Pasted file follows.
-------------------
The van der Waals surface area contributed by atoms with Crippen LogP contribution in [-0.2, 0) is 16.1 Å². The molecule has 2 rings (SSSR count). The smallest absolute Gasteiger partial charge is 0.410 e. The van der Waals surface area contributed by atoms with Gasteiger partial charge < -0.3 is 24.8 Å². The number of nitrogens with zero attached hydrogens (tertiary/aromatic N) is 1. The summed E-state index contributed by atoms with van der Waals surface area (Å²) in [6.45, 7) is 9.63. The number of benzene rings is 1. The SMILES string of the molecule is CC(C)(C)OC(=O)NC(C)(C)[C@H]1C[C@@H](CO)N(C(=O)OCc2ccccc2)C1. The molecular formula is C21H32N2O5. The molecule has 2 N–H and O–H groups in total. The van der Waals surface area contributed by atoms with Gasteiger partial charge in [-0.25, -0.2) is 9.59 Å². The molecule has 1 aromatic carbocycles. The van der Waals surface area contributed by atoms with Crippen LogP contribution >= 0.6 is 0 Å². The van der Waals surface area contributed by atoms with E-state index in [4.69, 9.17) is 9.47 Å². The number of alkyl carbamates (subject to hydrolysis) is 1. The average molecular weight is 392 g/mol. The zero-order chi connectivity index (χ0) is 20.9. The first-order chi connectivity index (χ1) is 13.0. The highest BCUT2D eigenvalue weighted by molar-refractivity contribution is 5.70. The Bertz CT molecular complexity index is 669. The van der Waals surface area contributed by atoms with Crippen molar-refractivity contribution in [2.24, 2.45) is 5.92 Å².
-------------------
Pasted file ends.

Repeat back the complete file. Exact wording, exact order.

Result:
The van der Waals surface area contributed by atoms with Crippen LogP contribution in [-0.2, 0) is 16.1 Å². The molecule has 2 rings (SSSR count). The smallest absolute Gasteiger partial charge is 0.410 e. The van der Waals surface area contributed by atoms with Gasteiger partial charge < -0.3 is 24.8 Å². The number of nitrogens with zero attached hydrogens (tertiary/aromatic N) is 1. The summed E-state index contributed by atoms with van der Waals surface area (Å²) in [6.45, 7) is 9.63. The number of benzene rings is 1. The SMILES string of the molecule is CC(C)(C)OC(=O)NC(C)(C)[C@H]1C[C@@H](CO)N(C(=O)OCc2ccccc2)C1. The molecular formula is C21H32N2O5. The molecule has 2 N–H and O–H groups in total. The van der Waals surface area contributed by atoms with Gasteiger partial charge in [-0.25, -0.2) is 9.59 Å². The molecule has 1 aromatic carbocycles. The van der Waals surface area contributed by atoms with Crippen LogP contribution >= 0.6 is 0 Å². The van der Waals surface area contributed by atoms with E-state index in [4.69, 9.17) is 9.47 Å². The number of alkyl carbamates (subject to hydrolysis) is 1. The average molecular weight is 392 g/mol. The zero-order chi connectivity index (χ0) is 20.9. The first-order chi connectivity index (χ1) is 13.0. The highest BCUT2D eigenvalue weighted by molar-refractivity contribution is 5.70. The Bertz CT molecular complexity index is 669. The van der Waals surface area contributed by atoms with Crippen molar-refractivity contribution in [2.24, 2.45) is 5.92 Å².